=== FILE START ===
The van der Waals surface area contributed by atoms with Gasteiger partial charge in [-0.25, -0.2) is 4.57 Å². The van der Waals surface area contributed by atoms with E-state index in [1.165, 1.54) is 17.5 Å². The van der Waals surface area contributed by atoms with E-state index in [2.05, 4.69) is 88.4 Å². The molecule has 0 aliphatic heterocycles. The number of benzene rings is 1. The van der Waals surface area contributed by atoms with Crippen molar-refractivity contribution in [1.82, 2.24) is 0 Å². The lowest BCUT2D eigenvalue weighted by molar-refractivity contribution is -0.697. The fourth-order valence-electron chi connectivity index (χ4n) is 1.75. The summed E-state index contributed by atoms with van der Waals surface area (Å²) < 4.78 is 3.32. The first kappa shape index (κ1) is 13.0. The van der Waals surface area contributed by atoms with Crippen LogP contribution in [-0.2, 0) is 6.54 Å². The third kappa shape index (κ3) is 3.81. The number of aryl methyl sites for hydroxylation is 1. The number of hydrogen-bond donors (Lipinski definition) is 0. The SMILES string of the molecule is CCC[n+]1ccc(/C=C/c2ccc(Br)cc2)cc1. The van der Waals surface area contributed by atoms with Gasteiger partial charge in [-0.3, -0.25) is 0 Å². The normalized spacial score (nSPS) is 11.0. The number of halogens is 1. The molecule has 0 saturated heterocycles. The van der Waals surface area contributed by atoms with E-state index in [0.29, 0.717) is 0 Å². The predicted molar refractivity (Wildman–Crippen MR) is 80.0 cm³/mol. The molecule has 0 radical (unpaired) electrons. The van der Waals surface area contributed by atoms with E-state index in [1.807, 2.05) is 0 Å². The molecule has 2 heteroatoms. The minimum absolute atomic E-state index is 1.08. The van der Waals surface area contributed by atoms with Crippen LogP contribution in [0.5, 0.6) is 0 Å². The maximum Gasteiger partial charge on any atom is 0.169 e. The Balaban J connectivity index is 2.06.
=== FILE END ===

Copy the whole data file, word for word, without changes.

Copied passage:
The van der Waals surface area contributed by atoms with Gasteiger partial charge in [-0.25, -0.2) is 4.57 Å². The van der Waals surface area contributed by atoms with E-state index in [1.165, 1.54) is 17.5 Å². The van der Waals surface area contributed by atoms with E-state index in [2.05, 4.69) is 88.4 Å². The molecule has 0 aliphatic heterocycles. The number of benzene rings is 1. The van der Waals surface area contributed by atoms with Crippen molar-refractivity contribution in [1.82, 2.24) is 0 Å². The lowest BCUT2D eigenvalue weighted by molar-refractivity contribution is -0.697. The fourth-order valence-electron chi connectivity index (χ4n) is 1.75. The summed E-state index contributed by atoms with van der Waals surface area (Å²) < 4.78 is 3.32. The first kappa shape index (κ1) is 13.0. The van der Waals surface area contributed by atoms with Crippen LogP contribution in [-0.2, 0) is 6.54 Å². The third kappa shape index (κ3) is 3.81. The number of aryl methyl sites for hydroxylation is 1. The number of hydrogen-bond donors (Lipinski definition) is 0. The SMILES string of the molecule is CCC[n+]1ccc(/C=C/c2ccc(Br)cc2)cc1. The van der Waals surface area contributed by atoms with Gasteiger partial charge in [-0.3, -0.25) is 0 Å². The normalized spacial score (nSPS) is 11.0. The number of halogens is 1. The molecule has 0 saturated heterocycles. The van der Waals surface area contributed by atoms with E-state index in [0.29, 0.717) is 0 Å². The predicted molar refractivity (Wildman–Crippen MR) is 80.0 cm³/mol. The molecule has 0 radical (unpaired) electrons. The van der Waals surface area contributed by atoms with E-state index in [1.807, 2.05) is 0 Å². The molecule has 2 heteroatoms. The minimum absolute atomic E-state index is 1.08. The van der Waals surface area contributed by atoms with Crippen LogP contribution in [0.5, 0.6) is 0 Å². The maximum Gasteiger partial charge on any atom is 0.169 e. The Balaban J connectivity index is 2.06.